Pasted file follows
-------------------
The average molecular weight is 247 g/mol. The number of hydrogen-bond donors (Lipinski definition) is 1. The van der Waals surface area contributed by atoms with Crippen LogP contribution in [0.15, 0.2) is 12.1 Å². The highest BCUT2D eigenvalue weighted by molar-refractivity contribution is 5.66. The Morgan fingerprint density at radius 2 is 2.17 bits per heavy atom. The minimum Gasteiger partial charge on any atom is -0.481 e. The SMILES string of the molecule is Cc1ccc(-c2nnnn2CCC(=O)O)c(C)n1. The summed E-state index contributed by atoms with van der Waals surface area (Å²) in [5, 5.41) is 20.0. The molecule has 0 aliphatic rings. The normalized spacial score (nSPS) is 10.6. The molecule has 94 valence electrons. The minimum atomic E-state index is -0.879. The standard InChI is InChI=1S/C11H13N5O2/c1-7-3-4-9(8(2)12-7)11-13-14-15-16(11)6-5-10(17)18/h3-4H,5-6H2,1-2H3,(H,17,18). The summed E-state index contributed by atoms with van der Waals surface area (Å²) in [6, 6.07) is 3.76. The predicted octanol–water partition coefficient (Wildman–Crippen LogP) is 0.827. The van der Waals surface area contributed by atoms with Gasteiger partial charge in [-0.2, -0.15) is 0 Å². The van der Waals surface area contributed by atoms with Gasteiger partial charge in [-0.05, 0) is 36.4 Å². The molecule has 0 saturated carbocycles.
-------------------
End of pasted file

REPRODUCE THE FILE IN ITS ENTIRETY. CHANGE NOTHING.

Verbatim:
The average molecular weight is 247 g/mol. The number of hydrogen-bond donors (Lipinski definition) is 1. The van der Waals surface area contributed by atoms with Crippen LogP contribution in [0.15, 0.2) is 12.1 Å². The highest BCUT2D eigenvalue weighted by molar-refractivity contribution is 5.66. The Morgan fingerprint density at radius 2 is 2.17 bits per heavy atom. The minimum Gasteiger partial charge on any atom is -0.481 e. The SMILES string of the molecule is Cc1ccc(-c2nnnn2CCC(=O)O)c(C)n1. The summed E-state index contributed by atoms with van der Waals surface area (Å²) in [5, 5.41) is 20.0. The molecule has 0 aliphatic rings. The normalized spacial score (nSPS) is 10.6. The molecule has 94 valence electrons. The minimum atomic E-state index is -0.879. The standard InChI is InChI=1S/C11H13N5O2/c1-7-3-4-9(8(2)12-7)11-13-14-15-16(11)6-5-10(17)18/h3-4H,5-6H2,1-2H3,(H,17,18). The summed E-state index contributed by atoms with van der Waals surface area (Å²) in [6, 6.07) is 3.76. The predicted octanol–water partition coefficient (Wildman–Crippen LogP) is 0.827. The van der Waals surface area contributed by atoms with Gasteiger partial charge in [-0.2, -0.15) is 0 Å². The van der Waals surface area contributed by atoms with Gasteiger partial charge in [-0.05, 0) is 36.4 Å². The molecule has 0 saturated carbocycles.